By Alexa Oslowski
April 11, 2021 (San Diego) - On March 31, President Joe Biden announced the American Jobs Plan, which is focused on rebuilding infrastructure and creating millions of American jobs.
The infrastructure portion of the $2 trillion plan includes money for repairing roads and highways, as well as improving access to clean drinking water, upgrading electric grids, and providing high-speed broadband for all Americans. Biden’s plan also includes updating millions of homes, school buildings, childcare facilities and federal buildings, with a focus on those that serve veterans.
“This is about opening opportunities for everybody else. And here’s the truth: We all will do better when we all do well. It’s time to build our economy from the bottom up and from the middle out, not the top down,” President Biden said while speaking at a training facility in Pittsburgh, PA.
“President Biden’s American Jobs Plan is an important first step toward the long-term infrastructure and economic investments we need to make. After more than a year spent mired in this pandemic, it is clear that a return to the way things were done before won’t be sufficient,” Congresswoman Sara Jacobs (D-CA-53) said in a press release.
President Biden also calls for revitalizing public transit, investing in electric vehicles and addressing current inequities in transportation and infrastructure.
The Fact Sheet posted by the White House states, “The President’s plan includes $20 billion for a new program that will reconnect neighborhoods cut off by historic investments and ensure new projects increase opportunity, advance racial equity and environmental justice, and promote affordable access. The President’s plan will inspire basic research, like advanced pavements that recycle carbon dioxide, and “future proof” investments that will last decades to leave coming generations with a safe, equitable, and sustainable transportation system.”
Mayor Todd Gloria expressed support for the bill on Twitter, stating, “I’m thrilled with the #AmericanJobsPlan, which includes $213 billion to build more than two million affordable homes to help our community.”
The president's infrastructure plan would invest heavily in public transit and intercity rail — goals that are closely aligned with what San Diego transportation planners hope to achieve, KPBS reports.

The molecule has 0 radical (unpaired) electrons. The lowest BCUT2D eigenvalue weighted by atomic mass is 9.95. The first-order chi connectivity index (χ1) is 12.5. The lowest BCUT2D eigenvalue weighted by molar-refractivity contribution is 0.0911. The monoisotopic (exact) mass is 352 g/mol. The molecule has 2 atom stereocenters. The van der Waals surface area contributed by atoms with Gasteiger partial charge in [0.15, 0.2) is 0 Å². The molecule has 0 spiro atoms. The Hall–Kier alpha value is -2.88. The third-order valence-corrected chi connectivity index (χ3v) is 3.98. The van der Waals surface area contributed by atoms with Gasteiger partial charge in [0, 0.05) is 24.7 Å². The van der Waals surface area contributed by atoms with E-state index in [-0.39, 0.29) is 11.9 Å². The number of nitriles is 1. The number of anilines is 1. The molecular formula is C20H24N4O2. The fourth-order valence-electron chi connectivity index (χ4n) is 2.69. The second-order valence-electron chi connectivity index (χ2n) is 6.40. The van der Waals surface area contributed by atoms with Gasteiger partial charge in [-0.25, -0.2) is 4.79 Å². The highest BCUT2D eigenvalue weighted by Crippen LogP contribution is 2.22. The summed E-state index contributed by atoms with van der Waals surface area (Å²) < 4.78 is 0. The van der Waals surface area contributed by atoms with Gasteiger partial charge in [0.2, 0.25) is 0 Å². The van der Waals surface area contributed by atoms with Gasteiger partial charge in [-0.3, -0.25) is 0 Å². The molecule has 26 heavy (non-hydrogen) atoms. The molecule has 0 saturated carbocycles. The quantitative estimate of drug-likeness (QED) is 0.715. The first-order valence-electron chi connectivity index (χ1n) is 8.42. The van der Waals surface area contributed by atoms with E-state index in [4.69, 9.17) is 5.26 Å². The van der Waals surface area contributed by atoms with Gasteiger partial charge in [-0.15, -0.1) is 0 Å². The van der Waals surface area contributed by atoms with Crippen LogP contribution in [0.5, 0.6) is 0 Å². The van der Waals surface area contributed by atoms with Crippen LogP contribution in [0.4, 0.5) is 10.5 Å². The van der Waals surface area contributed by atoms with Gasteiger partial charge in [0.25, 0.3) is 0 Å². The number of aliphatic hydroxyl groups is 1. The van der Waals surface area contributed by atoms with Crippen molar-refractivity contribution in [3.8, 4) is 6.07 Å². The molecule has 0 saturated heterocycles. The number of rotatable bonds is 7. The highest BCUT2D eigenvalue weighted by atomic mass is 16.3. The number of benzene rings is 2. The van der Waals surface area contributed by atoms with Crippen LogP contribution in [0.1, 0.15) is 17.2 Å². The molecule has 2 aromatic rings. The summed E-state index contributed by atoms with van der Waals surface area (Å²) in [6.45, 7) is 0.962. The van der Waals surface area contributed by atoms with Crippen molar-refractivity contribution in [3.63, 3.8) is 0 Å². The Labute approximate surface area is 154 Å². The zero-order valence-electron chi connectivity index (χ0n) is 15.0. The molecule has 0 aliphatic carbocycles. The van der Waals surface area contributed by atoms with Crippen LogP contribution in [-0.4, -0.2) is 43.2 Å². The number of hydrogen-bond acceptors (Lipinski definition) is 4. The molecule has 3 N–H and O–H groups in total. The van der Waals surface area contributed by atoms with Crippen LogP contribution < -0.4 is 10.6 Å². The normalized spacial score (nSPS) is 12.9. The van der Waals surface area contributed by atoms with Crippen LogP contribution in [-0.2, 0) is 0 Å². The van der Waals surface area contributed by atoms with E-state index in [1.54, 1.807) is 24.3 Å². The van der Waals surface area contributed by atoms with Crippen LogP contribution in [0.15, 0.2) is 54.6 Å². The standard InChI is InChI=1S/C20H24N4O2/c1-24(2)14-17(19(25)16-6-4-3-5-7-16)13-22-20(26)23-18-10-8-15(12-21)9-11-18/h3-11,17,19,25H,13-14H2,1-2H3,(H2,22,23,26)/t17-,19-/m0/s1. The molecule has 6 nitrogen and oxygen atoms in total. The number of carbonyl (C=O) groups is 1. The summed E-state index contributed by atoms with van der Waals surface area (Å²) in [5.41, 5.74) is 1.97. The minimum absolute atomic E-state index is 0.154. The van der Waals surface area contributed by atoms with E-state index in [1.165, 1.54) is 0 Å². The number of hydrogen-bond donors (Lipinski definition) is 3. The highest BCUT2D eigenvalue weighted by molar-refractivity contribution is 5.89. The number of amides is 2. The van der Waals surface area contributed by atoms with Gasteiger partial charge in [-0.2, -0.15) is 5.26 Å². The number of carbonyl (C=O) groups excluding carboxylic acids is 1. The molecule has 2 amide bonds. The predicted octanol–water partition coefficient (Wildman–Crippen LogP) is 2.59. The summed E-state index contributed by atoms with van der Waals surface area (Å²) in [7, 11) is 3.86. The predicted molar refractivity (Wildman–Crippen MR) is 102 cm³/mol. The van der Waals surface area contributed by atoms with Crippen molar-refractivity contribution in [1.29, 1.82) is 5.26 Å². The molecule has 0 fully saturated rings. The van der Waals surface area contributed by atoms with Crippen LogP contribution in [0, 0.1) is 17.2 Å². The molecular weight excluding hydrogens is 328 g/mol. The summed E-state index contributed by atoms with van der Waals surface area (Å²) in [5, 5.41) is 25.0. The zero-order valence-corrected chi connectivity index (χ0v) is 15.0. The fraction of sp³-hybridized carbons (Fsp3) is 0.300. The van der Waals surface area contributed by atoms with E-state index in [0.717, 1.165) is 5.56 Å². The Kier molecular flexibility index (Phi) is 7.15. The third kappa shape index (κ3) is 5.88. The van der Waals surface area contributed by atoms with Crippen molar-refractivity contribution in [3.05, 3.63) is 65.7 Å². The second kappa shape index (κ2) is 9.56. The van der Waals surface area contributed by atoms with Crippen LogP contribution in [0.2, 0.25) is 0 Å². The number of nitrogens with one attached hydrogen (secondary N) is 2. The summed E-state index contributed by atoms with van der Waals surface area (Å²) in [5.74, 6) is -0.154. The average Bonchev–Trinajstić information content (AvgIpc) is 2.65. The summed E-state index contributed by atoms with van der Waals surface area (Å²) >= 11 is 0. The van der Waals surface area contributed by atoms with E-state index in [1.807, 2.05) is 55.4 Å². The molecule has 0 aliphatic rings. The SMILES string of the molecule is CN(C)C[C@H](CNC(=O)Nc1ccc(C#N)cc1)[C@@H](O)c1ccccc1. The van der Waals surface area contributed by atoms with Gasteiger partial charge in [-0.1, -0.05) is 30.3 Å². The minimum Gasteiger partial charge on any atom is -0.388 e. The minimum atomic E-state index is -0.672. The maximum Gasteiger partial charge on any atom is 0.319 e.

The second part of Biden’s plan is the American Families Act, which President Biden has said he will discuss in the coming weeks. The second goal of the American Jobs Plan is aimed at promoting and creating new opportunities for Americans in the workforce.
Biden outlined priorities for higher wages, protecting the right to unionize and assuring safer workplaces.
"In fact, it’s the largest American job investment since World War II. It will create millions of jobs, good-paying jobs. It will grow the economy, make us more competitive around the world, promote our national security interests, and put us in a position to win the global competition with China in the upcoming years,” Biden said.
The Plan outlines new tax code reforms and provides more support for middle-class Americans.
To boost revenues to fund these new programs, the Made in America Tax Plan target sinequities from the 2017 tax laws passed by Trump. It includes setting the corporate tax rate at 28%, reducing loopholes and increasing enforcement against corporations that attempt to avoid or evade certain taxes.
The President placed heavy emphasis on the fact that families making under $400,000 dollars a year will not see an increase in their federal taxes, and will not support suggestions to the plan that will change that.
“I start with one rule: No one — let me say it again — no one making under $400,000 will see their federal taxes go up. Period,” Biden said, adding, “These are my ideas on how to pay for this plan. If others have additional ideas, let them come forward. I’m open to other ideas, so long as they do not impose any tax increase on people making less than $400,000.”
Biden also stated that infrastructure has historically been a bipartisan issue;previous Republican presidents have tackled problems with America’s infrastructure, such as President Eisenhower creating the Interstate Highway System.
“I don’t think you’ll find a Republican today in the House or Senate — maybe I’m wrong, gentlemen — who doesn’t think we have to improve our infrastructure,” Biden said. “They know China and other countries are eating our lunch. So there’s no reason why it can’t be bipartisan again. The divisions of the moment shouldn’t stop us from doing the right thing for the future.”
Both chambers of Congress must vote on this plan before it can go into effect. While the bill will likely easily win passage in the Democratic-controlled House of Representatives, it could face tougher prospects in the closely divided Senate.